Saga (Part 1)

The only reason I haven’t already written like 5 posts about Saga is because I don’t like to write about things I haven’t finished reading (except that post about stuff that’s hard to read, and even then I’d still rather write having read the whole thing so I can judge fully and fairly) but I can’t finish it because it’s still ongoing. And there’s no end in sight (in a good way). So we’ll call this post #1 of a TBD number of posts.

I LOVE SAGA.

THE ART IS SO GOOD. (Fiona Staples is amazing.)

THE STORY IS SO GOOD. (This is my first Brian K. Vaughan but I will definitely read more.)

Are you not reading Saga already? Definitely start right now. I’ll wait. I’m kind of jealous of you because that means you can read the first 40 issues all at once instead of having to wait a painfully long month for each new issue to come out.

I’m in love with pretty much everyone in this story, just fyi. The characters are all interesting and complicated and believably human (but not literally human). Cause there are no humans here. There is such a variety of everything though! Of species! Of orientations! Of genders! Of skin colors! IT’S SO GOOD.

Perhaps my favorite of the characters though, is Lying Cat. Which is basically just a giant cat that accompanies an assassin and serves as a real-time, living lie detector. Somehow it also manages to be sassy and endearing. I can’t really explain it especially since it also kind of looks like a hybrid between a Sphynx cat and a monster.img_0390

The plot of the series is entirely too expansive to try to explain here. But the setting is sort of like Star Wars (lots of different planets and races getting roped into a war that doesn’t innately concern them) + Romeo and Juliet (except instead of families hating each other, it’s their entire species who are at war with each other) + civil war (not necessarily The Civil War so much as any war that occurs on shared land that couldn’t/shouldn’t be destroyed except in this case instead of having to live on bloodied/salted/radioactive land, they can’t blow each other up because they are dependent upon each other for gravity).


More to come.

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MORE HARRY POTTER, YOU SAY???

As was my obligation as a life-long Harry Potter fan, I pre-ordered the newest book, Harry Potter and the Cursed Child. Through a hilarious confluence of events involving me not having a key to my mailbox for like two months (fun story: my new apartment is garbage), I didn’t get to read it the second it came out and had to wait, like, two whole weeks. BUT it worked out perfectly because I basically traveled backwards in time to read the book. I finally got it while I was visiting my parents’ house and read it in a single sitting locked in my childhood bedroom. So, identical to the circumstances under which I read most of the previous Harry Potter books. Except the first couple which I read incrementally over many nights because I was a child and someone came by at least once a night to insist that I not stay awake all night reading. Ah, adulthood: when no one reminds you that human beings need sleep so you can read as much as you want.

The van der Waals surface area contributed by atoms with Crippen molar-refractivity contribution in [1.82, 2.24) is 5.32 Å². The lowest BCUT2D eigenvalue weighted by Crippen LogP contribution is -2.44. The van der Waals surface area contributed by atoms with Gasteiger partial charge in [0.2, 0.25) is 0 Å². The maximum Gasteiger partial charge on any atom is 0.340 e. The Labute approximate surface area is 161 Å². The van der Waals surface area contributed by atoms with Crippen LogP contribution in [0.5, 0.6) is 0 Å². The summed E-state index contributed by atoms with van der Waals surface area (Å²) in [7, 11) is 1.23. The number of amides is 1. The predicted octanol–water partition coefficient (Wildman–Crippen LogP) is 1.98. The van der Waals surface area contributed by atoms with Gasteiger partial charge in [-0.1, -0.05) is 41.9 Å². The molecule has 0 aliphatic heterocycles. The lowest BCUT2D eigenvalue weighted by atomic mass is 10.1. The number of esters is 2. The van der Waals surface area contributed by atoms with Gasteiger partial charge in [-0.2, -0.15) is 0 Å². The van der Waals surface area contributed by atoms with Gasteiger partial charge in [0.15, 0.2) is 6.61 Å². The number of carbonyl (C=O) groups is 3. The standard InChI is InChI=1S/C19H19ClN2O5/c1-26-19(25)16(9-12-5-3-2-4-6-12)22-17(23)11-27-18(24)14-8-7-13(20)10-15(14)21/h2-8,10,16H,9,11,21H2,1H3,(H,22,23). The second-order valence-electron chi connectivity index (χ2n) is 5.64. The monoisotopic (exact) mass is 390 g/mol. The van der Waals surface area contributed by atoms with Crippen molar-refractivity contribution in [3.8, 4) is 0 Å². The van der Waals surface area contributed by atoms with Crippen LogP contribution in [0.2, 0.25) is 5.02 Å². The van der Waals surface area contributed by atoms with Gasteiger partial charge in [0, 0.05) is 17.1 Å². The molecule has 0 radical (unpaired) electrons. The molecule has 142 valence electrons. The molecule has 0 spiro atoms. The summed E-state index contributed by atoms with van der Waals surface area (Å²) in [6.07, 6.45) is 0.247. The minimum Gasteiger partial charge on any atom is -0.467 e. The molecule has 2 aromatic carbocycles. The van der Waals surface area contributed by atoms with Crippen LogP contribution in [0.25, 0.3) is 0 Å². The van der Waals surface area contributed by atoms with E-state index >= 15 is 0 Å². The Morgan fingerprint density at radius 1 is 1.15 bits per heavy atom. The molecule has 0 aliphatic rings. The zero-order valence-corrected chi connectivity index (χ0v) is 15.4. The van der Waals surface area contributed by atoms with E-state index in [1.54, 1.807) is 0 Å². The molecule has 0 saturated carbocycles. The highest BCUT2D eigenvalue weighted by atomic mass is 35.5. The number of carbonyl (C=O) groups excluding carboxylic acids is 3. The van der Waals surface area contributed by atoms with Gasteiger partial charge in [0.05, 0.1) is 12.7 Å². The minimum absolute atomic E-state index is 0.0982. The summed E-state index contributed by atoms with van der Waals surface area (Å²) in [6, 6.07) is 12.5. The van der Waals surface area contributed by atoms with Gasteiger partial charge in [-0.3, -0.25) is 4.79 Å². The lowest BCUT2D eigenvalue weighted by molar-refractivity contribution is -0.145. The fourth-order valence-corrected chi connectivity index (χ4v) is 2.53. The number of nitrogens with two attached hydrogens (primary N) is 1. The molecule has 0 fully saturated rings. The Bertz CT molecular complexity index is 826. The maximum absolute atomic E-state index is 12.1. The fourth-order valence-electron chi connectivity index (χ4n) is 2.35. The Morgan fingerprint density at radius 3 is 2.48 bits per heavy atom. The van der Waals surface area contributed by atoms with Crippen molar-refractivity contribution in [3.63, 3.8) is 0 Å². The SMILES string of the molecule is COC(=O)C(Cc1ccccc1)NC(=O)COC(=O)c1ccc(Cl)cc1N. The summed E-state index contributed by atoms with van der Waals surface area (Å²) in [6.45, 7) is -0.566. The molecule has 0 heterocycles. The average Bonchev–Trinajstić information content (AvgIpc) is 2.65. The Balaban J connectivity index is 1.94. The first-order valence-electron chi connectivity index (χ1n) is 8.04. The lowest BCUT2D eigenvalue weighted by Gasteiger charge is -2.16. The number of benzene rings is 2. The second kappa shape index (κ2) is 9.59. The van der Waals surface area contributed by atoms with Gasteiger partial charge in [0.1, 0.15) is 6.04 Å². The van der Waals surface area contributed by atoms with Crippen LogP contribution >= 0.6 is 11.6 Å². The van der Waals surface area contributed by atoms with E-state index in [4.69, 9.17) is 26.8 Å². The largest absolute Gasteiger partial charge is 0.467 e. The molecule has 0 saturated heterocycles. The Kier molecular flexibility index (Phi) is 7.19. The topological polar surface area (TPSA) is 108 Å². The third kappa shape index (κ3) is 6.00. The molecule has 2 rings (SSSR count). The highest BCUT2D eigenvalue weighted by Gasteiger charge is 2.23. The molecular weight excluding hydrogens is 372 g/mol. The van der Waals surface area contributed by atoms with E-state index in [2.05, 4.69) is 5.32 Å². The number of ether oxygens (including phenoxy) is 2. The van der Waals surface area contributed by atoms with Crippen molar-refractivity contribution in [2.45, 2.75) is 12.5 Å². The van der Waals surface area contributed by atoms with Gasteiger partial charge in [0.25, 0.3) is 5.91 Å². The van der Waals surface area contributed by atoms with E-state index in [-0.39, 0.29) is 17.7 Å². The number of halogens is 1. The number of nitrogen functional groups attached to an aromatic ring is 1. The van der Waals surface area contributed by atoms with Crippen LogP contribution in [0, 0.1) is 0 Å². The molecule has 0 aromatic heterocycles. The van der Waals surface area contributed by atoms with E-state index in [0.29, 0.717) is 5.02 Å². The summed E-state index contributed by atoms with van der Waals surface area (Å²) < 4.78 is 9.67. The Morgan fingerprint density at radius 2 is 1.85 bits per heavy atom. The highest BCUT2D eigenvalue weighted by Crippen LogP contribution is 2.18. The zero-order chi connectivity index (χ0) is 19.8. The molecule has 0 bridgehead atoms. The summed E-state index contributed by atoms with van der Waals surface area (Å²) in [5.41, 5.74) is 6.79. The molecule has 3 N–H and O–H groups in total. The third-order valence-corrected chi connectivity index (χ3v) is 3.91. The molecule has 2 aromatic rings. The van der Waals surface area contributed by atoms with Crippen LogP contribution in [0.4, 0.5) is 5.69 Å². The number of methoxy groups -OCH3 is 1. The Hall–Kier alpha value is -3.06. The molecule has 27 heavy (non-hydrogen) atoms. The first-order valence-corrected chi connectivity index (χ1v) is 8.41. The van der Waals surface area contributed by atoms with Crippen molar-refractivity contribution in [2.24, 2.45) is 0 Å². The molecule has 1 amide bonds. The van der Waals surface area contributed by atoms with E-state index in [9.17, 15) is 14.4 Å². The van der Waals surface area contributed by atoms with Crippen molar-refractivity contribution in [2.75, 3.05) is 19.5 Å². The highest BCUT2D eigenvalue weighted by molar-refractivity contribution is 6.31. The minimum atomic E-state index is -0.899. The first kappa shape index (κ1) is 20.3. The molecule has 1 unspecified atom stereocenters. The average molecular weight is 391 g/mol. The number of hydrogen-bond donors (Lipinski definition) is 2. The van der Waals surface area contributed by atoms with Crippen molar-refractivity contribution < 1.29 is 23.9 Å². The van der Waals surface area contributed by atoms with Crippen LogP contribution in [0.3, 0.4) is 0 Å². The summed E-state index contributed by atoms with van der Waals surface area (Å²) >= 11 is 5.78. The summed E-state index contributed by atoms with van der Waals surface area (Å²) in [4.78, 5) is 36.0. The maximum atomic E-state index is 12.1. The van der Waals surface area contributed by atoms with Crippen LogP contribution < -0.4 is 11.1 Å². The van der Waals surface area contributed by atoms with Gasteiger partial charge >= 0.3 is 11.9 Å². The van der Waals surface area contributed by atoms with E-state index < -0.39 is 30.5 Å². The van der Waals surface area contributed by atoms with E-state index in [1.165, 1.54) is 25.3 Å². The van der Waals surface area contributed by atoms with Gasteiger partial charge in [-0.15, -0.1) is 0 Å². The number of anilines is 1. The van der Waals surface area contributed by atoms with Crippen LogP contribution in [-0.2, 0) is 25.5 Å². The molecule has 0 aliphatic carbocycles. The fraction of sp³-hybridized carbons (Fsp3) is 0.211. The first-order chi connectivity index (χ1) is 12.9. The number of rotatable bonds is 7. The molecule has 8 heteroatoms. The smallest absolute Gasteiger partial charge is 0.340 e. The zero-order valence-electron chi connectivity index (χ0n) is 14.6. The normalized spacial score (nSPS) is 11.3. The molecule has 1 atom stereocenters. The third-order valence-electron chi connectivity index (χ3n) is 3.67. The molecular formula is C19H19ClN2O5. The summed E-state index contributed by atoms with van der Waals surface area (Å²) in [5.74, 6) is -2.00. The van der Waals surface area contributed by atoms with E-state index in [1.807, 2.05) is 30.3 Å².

That was still several weeks ago because I’ve been thinking about it for a while. I had a lot of very positive feelings about it right when I finished it but also a lot of immediate criticism and I wanted to think about them for a while before I wrote them down. Also that provided me with plenty of time to talk to my other nerd friends about it.

So, while I’m definitely glad that J. K. Rowling is continuing to write things in the Harry Potter universe (primarily because I wish I lived in that universe) I can’t get over the awkwardness of this being a play. And really all of my criticism boils down to that: this shouldn’t have been published as a play. Don’t get me wrong, I’m 100% in favor of there being a play. And I super want to see that play. But it just seems lazy to release the printed script of that play instead of converting it into a novel. Or what seems more likely, since Rowling isn’t traditionally a playwright and had two playwrights as coauthors, probably just expand on her original outline that they converted into the play. Rambliest sentence ever is now over. Just…make it a book, please. Even a novelization of the play would have been more fun to read.

The characterization was lazy at best – I think as a result of it being a play. There wasn’t any background information provided or any thoughts or feelings for any of the characters. The very nature of a play is that all you get are dialogue and actions. So the characters were completely static. The adults, who it is assumed all the readers are intimately familiar with, haven’t changed a single personality trait since they were children apparently. And the children are just the sequels of their parents. More complex characters could have been developed in a novel.

I’m also not sure that some of the time turner logic isn’t contradictory to the previous books. I’ve heard from other people that it’s not consistent but I’m going to try to fight the urge to be that person who goes back and rereads all the previous books just for specifics about how time turners function. We’ll see how that goes…

That said, I still enjoyed reading it and will happily read anything else they put out.

Will someone just send me my Hogwarts letter already?

Harry, there is never a perfect answer in this messy, emotional world. Perfection is beyond the reach of humankind, beyond the reach of magic. In ever shining moment of happiness is that drop of poison: the knowledge that pain will come again. Be honest with those you love, show your pain. To suffer is as human as to breathe.